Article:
Here’s a project for you: go build a smart phone this weekend.
I’ll give you some parts and some tools. You can pull from the internet if you want. And we’ll help you keep the distractions away. How do you think your project will turn out?
If you’re like most people, it’s going to be an unmitigated disaster. Why? Because it’s virtually impossible to build a complex system from scratch.
If you’re new to thinking about productivity and personal effectiveness, you may be surprised by how complex the whole subject can be.
There’s the theology piece. There’s the motivation piece. There’s weekly planning and workflow management and a hundred digital tools that might help you. You have different roles, specific strengths, and personal passions…
Then, as soon as you make some progress fitting the pieces together for you, you realize that you better figure out how your personal system fits (or doesn’t fit) with your colleagues. It doesn’t matter how “effective” your system is if you can’t work with others to be truly productive.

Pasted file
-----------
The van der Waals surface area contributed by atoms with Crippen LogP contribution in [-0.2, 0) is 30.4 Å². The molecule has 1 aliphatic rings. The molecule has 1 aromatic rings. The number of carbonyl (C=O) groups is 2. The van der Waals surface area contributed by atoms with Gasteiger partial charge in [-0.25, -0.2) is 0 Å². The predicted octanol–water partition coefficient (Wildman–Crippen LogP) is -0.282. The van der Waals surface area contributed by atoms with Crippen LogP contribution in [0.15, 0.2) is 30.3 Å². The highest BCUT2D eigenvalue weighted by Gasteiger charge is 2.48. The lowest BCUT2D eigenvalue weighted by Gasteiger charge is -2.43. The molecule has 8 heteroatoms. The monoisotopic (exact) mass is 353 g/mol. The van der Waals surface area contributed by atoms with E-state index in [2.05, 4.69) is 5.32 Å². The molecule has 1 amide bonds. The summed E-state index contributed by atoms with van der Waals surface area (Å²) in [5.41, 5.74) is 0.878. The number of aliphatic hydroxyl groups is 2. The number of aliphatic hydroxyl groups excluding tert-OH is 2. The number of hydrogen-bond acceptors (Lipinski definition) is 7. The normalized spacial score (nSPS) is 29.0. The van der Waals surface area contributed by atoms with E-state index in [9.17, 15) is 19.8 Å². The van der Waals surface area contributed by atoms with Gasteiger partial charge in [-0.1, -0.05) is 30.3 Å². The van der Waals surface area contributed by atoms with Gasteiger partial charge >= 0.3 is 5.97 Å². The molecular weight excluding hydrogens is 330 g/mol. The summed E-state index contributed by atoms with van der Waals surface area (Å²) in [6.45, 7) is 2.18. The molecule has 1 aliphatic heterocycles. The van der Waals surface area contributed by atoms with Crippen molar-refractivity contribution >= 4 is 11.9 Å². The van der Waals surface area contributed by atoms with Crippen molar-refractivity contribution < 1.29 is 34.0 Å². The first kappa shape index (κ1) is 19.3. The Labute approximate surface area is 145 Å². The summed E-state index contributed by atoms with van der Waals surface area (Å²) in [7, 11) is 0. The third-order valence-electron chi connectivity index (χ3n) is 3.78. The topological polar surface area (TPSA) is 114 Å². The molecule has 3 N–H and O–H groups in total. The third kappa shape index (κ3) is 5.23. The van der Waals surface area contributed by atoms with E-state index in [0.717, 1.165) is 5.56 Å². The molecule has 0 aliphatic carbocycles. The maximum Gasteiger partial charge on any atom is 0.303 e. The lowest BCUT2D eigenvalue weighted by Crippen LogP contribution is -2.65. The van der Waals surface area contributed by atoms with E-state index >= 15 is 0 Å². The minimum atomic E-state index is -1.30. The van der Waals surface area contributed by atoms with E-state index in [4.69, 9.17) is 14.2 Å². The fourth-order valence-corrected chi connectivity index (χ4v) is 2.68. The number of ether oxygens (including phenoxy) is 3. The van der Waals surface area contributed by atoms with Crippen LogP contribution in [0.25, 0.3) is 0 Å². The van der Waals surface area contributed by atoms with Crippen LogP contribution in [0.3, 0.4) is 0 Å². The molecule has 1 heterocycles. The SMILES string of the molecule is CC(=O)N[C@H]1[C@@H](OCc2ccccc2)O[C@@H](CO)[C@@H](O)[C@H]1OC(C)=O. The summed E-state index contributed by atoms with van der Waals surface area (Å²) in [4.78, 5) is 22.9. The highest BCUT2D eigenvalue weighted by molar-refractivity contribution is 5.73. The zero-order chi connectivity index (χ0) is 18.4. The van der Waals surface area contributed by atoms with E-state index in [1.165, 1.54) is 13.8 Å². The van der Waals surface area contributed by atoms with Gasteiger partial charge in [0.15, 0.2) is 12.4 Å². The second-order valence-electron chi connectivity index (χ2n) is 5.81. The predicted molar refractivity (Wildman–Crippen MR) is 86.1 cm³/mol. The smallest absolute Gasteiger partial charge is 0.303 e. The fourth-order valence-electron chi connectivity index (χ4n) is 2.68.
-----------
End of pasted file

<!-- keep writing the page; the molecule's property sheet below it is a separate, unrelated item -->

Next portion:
All this complexity can keep you from getting started.
The good news is you don’t have to jump in to the deep end of the productivity pool.
Start with Simple
Today’s tip is simply to “start with simple.”
This comes from Gall’s Law, named after John Gall, a systems theorist who wrote the book Systemantics: How Systems Work and Especially How They Fail. It goes like this:
A complex system that works is invariably found to have evolved from a simple system that worked. The inverse proposition also appears to be true: a complex system designed from scratch never works and cannot be made to work. You have to start over, beginning with a simple system.
So, permission granted to start simple.
Simplicity is incredibly powerful in how it allows you to get started and in what it makes possible down the line.
A Few Simple Places to Start